Another part of Stephen Miller’s family tree seems to have been the first skirmish on this genealogical battlefield. During the summer of 2016, before Steinig found great-granddad Nison, Rob Eshman of the Jewish Journal became intrigued by the apparent hypocrisy of Miller’s description of himself as a grandchild of Jewish refugees while portraying today’s immigrants as dangerous. He reached out to attorney E. Randol Schoenberg, who had famously won the case forcing the Austrian government to return a valuable painting by Gustav Klimt to the Jewish family from whom it had been stolen by the Nazis — the story that was the basis of the 2015 film “Woman in Gold.” Schoenberg has developed an expertise in tracing family histories.
Together he and Eshman followed Miller’s mother’s side (great-grandpa Max was on his father’s side) back to Wolf Lieb Glotzer and his wife, Bessie. That couple arrived from Belarus in 1903 with $8 to their name, escaping anti-Semitic pogroms. In an instance of what today would be called chain migration, they were joined by their son Natan and Wolf’s brother Moses, and eventually by another brother, Sam, who changed his name to Glosser. Sam Glosser was the maternal great-grandfather of Stephen Miller.
Eshman’s article laid out the story, concluding that “Miller demonstrates that in America, truly anything is possible: The great-grandson of a desperate refugee can grow up to shill for the demagogue bent on keeping desperate refugees like his great-grandfather out.”
Eshman went on to pose, and then refute, what has become the most familiar objection to these stories, writing: “But it’s different now, you say. Miller’s forebears came here legally…” It is an argument that Megan Smolenyak, a former chief family historian and spokesperson for Ancestry.com and a regular contributor to the TV series “Who Do You Think You Are?” hears regularly. “It’s a glib, easy response,” she says, “but it ignores history.”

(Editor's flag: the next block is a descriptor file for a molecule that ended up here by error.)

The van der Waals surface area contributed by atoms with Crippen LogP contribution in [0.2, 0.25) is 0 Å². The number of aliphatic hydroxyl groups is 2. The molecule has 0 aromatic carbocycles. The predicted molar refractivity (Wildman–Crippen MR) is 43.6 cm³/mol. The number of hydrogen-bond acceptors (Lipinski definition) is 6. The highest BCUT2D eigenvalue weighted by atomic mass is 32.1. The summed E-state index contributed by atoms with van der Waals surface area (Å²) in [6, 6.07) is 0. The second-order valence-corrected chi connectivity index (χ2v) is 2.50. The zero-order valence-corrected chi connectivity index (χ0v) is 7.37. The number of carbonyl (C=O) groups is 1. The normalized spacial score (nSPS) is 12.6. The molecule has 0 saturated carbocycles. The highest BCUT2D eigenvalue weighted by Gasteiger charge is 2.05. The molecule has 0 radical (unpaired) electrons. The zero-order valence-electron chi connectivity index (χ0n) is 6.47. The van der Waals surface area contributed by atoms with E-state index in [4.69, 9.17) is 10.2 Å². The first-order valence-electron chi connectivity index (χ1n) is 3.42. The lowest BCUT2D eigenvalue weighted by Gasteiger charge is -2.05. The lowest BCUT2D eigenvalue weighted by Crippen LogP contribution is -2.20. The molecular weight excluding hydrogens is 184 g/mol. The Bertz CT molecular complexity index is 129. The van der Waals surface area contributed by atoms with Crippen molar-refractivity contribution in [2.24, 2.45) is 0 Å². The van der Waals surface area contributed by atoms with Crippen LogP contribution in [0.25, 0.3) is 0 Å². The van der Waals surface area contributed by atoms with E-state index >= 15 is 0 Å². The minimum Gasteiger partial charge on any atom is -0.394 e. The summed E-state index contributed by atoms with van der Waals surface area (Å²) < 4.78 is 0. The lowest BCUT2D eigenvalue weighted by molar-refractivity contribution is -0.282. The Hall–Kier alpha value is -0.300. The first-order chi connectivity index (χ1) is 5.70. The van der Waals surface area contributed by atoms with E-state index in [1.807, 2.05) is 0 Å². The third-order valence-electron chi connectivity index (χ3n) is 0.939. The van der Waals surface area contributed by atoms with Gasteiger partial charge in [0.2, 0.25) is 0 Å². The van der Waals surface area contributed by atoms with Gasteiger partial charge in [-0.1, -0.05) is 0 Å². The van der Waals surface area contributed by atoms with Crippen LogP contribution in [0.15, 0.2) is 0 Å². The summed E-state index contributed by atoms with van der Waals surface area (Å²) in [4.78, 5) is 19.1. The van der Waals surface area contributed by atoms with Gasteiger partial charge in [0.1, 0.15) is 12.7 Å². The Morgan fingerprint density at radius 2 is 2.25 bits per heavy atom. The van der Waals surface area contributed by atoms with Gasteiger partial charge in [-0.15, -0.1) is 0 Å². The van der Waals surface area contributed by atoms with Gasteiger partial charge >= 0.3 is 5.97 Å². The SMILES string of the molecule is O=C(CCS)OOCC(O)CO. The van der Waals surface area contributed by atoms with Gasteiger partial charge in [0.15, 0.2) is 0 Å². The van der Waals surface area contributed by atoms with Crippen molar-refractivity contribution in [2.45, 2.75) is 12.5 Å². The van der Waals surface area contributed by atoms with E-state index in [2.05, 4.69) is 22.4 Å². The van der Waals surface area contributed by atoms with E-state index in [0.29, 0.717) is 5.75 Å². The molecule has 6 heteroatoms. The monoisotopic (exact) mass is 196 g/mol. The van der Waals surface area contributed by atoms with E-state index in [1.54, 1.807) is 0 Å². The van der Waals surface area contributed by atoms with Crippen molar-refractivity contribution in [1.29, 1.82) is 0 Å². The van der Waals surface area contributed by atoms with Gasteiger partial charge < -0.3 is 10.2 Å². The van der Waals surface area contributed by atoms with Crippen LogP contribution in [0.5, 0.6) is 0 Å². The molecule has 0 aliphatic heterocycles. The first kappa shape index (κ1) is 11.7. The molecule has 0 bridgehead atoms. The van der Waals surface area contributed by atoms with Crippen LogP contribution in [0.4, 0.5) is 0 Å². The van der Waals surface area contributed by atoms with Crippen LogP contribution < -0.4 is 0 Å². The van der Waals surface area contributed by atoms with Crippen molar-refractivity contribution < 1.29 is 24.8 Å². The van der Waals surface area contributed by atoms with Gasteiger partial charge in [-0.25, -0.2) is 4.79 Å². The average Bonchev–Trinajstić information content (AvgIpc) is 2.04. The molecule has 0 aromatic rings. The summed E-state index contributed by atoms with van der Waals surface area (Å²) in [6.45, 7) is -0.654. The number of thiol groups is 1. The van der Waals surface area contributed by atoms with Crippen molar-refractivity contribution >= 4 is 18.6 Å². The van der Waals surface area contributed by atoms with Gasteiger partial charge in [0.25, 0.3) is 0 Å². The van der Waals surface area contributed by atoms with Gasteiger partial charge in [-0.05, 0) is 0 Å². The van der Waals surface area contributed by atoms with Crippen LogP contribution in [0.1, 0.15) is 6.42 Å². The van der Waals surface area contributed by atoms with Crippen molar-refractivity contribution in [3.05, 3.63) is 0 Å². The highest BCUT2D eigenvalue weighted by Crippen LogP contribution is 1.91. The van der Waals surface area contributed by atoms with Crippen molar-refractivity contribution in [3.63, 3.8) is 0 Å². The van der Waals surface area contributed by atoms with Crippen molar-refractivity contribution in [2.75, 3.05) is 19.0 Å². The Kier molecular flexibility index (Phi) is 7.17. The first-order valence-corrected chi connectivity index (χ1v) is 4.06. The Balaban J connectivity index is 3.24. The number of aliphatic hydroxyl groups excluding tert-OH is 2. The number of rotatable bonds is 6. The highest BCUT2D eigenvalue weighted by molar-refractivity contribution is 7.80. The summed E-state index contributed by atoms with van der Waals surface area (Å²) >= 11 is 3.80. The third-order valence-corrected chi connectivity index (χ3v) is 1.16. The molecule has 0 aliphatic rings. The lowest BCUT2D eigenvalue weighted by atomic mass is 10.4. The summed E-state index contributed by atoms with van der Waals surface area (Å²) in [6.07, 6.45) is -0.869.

With the glaring exception of the Chinese Exclusion Act, which banned all immigration from that country once its workers were no longer needed to build U.S. railroads, all immigration was legal in America for its first 300 years. So yes, almost everyone who came during those centuries came here legally. Until the early 1920s, all people needed to do to move here was walk off a ship and prove they were basically sane and free of obvious communicable diseases. Had today’s existing and proposed rules been in effect back then, Smolenyak says, a high percentage of the ancestors of current citizens would never have been admitted.
In addition, she says, many who think their ancestors entered completely legally are wrong. Fox contributor Tomi Lahren — who tweeted last year, “We are indeed a nation of immigrants. We are also a nation of laws. Respect our laws and we welcome you. If not, bye” — didn’t know that her great-great-great grandfather had been indicted for forging his naturalization papers until Mendelsohn tweeted that information back to her.
And Rep. Bob Goodlatte of Virginia, the Republican chair of the House Judiciary Committee, whose website states, “I do not support a special pathway to citizenship that rewards those who have broken our immigration laws,” seems not to have known that his grandfather had lied during his naturalization process but was permitted citizenship nonetheless, until Smolenyak found his naturalization papers.
Most interesting to Smolenyak is that this research “is so easy. You don’t have to go very far back.” It’s startling, she says, “how many of the people who are virulently anti-immigration are children or grandchildren or great-grandchildren of immigrants. We should have to work a lot harder for these stories, but there they are, on the lowest, easiest branches.”